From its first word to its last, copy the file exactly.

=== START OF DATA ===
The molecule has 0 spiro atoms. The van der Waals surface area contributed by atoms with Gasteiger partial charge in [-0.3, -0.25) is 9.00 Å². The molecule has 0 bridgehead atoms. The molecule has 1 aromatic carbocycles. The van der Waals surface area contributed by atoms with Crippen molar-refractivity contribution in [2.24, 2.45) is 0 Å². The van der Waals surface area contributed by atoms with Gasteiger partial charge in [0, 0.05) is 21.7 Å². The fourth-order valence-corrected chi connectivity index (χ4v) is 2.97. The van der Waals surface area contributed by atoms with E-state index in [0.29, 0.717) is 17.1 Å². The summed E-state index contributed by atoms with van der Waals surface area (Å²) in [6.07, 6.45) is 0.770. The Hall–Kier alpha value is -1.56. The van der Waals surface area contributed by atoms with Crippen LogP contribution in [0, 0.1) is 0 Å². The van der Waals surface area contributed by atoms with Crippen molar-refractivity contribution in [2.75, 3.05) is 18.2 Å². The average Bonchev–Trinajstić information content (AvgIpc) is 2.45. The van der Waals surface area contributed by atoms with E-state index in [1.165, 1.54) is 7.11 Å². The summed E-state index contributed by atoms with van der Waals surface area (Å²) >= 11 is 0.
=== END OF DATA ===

The molecule has 0 spiro atoms. The van der Waals surface area contributed by atoms with Gasteiger partial charge in [-0.3, -0.25) is 9.00 Å². The molecule has 0 bridgehead atoms. The molecule has 1 aromatic carbocycles. The van der Waals surface area contributed by atoms with Crippen molar-refractivity contribution in [2.24, 2.45) is 0 Å². The van der Waals surface area contributed by atoms with Gasteiger partial charge in [0, 0.05) is 21.7 Å². The fourth-order valence-corrected chi connectivity index (χ4v) is 2.97. The van der Waals surface area contributed by atoms with E-state index in [0.29, 0.717) is 17.1 Å². The summed E-state index contributed by atoms with van der Waals surface area (Å²) in [6.07, 6.45) is 0.770. The Hall–Kier alpha value is -1.56. The van der Waals surface area contributed by atoms with Crippen LogP contribution in [0, 0.1) is 0 Å². The van der Waals surface area contributed by atoms with Crippen molar-refractivity contribution in [2.75, 3.05) is 18.2 Å². The average Bonchev–Trinajstić information content (AvgIpc) is 2.45. The van der Waals surface area contributed by atoms with E-state index in [1.165, 1.54) is 7.11 Å². The summed E-state index contributed by atoms with van der Waals surface area (Å²) >= 11 is 0.